She’s a perfect name for a daughter born at Christmas, and a popular pick year-round, too.
Thanks to Natalie for suggesting her own appellation as our Baby Name of the Day.
Natalie has been in the US Top 100 since 1976, and she’s ranked in the Top 1000 every year since 1880. Call her a modern staple, a name so solidly established in the twentieth century that she now feels nearly as classic as Caroline or Jane.
She comes from the Latin phrase natale domini – sometimes translated as Christmas Day, but more literally as birth of the lord.
The first famous bearer of the name was Natalia of Nicomedia. Around the year 300, her husband Adrian was a Roman soldier, dutifully torturing Christians. Impressed by their resilience, he converted to the faith himself, and joined his prisoners in martyrdom. His wife also converted, honored his memory and is considered a saint, too. There is some doubt about the historical accuracy of their tale. But I’m also puzzled by this: was Natalia in use as a given name for non-Christians?
In 274, the Emperor Aurelian introduced the cult of Sol Invictus – a sun god. His feast was Natalis Invicti or Dies Natalis Sol Invicti, celebrated on December 25. This suggests Late Latin names Natalius and Natalia predate Christianity.
Some tie Natalie to popular boys’ names Nathan and Nathaniel, Old Testament appellations popular since the Reformation. They come from the Hebrew for “he gave” and “god has given.” Strictly speaking, they’re unrelated, but they’ve all been Top 100 picks in recent decades.
Natalia and Natalie endured a long hibernation in English, though they survived in Spanish and Slavic tongues. There’s a ninth century Natalia among the martyrs at Cordoba. Leo Tolstoy gave the name Natalya, called Natasha, to a Russian countess in his masterwork War and Peace.
The twentieth century was good to Natalie:
- Born Natalia Zacharenko, Natalie Wood became a child star in 1947’s Miracle on 34th Street. She grew up and, in 1955, starred with James Dean in Rebel Without a Cause. Suddenly, Natalie jumped from #446 to #354 in 1956 and #267 in 1957.
- Hollywood boosted the name again with 1956’s film adaptation of War and Peace, with the luminous Audrey Hepburn playing the countess.
- Singers aplenty have worn the name. There’s Natalie Cole, daughter of the legendary Nat King Cole, plus The Dixie Chicks’ Natalie Maines; 10,000 Maniacs alum Natalie Merchant; and Australia’s Natalie Imbruglia.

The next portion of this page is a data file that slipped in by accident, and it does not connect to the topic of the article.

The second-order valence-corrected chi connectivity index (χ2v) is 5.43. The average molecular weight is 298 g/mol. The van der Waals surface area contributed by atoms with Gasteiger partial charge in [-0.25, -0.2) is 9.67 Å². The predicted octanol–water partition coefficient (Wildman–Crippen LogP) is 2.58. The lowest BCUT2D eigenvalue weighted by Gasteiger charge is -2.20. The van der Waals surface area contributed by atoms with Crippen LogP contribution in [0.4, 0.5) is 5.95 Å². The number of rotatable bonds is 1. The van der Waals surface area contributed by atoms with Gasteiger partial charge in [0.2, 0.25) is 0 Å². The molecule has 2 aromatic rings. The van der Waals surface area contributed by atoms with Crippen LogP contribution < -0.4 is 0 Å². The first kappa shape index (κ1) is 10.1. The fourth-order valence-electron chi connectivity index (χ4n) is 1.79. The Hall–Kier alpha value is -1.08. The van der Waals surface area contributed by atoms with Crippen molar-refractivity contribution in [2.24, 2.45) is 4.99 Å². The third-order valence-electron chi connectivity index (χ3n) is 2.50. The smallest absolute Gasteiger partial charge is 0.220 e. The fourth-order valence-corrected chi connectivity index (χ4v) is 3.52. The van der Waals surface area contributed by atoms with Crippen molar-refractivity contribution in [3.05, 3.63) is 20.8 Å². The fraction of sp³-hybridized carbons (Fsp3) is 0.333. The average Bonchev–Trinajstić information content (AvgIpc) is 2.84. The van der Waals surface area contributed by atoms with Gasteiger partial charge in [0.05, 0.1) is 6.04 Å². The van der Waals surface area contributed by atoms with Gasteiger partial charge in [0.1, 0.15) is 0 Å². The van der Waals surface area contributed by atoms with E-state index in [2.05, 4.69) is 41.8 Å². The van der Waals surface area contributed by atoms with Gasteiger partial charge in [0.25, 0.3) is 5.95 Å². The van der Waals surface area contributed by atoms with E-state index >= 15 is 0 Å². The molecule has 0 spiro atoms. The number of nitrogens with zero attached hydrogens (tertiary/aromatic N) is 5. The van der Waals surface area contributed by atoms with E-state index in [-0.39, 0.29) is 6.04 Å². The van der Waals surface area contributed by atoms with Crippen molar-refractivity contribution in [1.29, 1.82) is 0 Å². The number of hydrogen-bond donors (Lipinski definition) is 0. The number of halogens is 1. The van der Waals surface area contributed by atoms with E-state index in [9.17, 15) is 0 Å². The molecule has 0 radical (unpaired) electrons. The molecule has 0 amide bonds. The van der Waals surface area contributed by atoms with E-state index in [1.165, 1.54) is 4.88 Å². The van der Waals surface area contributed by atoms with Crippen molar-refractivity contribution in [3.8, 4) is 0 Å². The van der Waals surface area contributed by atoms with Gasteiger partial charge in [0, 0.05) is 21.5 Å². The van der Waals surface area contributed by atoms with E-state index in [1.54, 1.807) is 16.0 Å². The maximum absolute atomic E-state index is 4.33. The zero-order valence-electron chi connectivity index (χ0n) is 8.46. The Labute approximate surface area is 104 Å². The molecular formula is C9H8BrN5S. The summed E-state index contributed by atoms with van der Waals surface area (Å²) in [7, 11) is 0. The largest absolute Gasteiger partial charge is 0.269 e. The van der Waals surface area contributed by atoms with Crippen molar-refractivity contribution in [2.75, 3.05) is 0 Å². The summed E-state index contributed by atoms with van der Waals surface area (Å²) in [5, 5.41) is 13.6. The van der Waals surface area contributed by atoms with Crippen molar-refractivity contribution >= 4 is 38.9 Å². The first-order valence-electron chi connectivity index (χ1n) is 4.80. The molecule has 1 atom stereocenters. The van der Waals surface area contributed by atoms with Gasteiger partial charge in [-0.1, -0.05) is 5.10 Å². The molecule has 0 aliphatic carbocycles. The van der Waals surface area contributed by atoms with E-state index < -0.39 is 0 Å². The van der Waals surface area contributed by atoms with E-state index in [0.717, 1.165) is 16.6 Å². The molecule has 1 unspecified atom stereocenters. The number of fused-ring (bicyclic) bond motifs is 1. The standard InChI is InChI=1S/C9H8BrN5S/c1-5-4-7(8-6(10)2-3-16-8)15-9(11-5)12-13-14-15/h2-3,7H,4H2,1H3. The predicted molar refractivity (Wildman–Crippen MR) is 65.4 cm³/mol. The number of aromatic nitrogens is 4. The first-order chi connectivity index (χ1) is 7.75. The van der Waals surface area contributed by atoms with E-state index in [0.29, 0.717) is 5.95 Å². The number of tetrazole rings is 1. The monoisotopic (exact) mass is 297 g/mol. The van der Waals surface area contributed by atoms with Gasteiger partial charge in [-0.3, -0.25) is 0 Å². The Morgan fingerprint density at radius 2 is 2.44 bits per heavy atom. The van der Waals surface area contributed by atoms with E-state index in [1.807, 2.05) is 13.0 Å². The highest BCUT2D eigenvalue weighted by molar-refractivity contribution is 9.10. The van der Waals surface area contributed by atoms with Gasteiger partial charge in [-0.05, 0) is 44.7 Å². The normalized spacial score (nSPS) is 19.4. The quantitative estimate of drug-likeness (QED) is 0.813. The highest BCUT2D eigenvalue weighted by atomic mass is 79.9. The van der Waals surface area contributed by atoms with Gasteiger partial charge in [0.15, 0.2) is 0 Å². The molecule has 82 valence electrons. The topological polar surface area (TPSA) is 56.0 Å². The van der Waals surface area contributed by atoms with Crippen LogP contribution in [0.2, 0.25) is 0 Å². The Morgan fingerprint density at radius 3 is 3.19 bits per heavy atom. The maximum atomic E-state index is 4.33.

- Jazz legend Nat King Cole, born Nathaniel, gave the name to his daughter in 1950, strengthening the tie between the two names, but not actually boosting use.
- Today’s parents grew up on The Facts of Life, featuring Mindy Cohn as Natalie Green, roomie and BFF to Blair, Jo, and Tootie.
- This takes us back to Hollywood, with the popularity of Oscar-winning actress Natalie Portman.
She’s a three-syllable, ends-in-ie choicefor girls with deep roots without feeling fusty. She’s classic and current at once, a name that feels appropriate for a child and an adult. She’s a standout name that has gone mainstream. It’s easy to see why she’s so popular.
Natalie’s pretty but rather like my Laura, she feels like she needs a short rest. I know a ton of Natalies around my 40 year mark. I also know a good handful of younger Natalies. I like Natalie but adore Natasha. The reason I only like Natalie is that her nickname options are so limited. Natasha has Tasha/Tash and Nastya (which sounds *much* prettier than she looks). I love options! But I wouldn’t cry if I met a newborn Natalie, I’d probably think “wow, not horrible!” 😀 Natalie’s definitely got a little sparkle left.
When I was a kid in the 70s I planned to have 2 daughters and name them Natalie & Melissa, both of which I still think are beautiful, but dated.
When I hear the name Natalie I completely forget about Natalie Wood and Natalie Cole and although the show hasn’t been on the air for 24 years, my brain goes immediately to The Facts of Life character. (And now feel really old!)
Natalie is a perfectly nice name and I have absolutely no problems with it, but at the same time I’m really excited about it either. Granted, I’ve heard the exact same thing about my own kids names…
I loved Natalie Wood in Miracle on 34th Street growing up, however, it made me love the name Susan — not Natalie.
I found out not too long ago that Dame Maggie Smith’s full name is Margaret Natalie, which surprised me. Her mother was Margaret and her father was Nathaniel (“Nat and Meg”), so perhaps that explains her two names.
Natalie is the husband’s very favorite name for another girl. I like the name, but I’ve known so many of them, including a rather odd roommate my first semester of college. It’s a pretty, sensible name for a girl. It’s just one I feel has lost its sparkle a bit.
I’m probably more likely to use Blair than Natalie. There’s something about that nat sound I don’t like. Natalia seems a softer choice.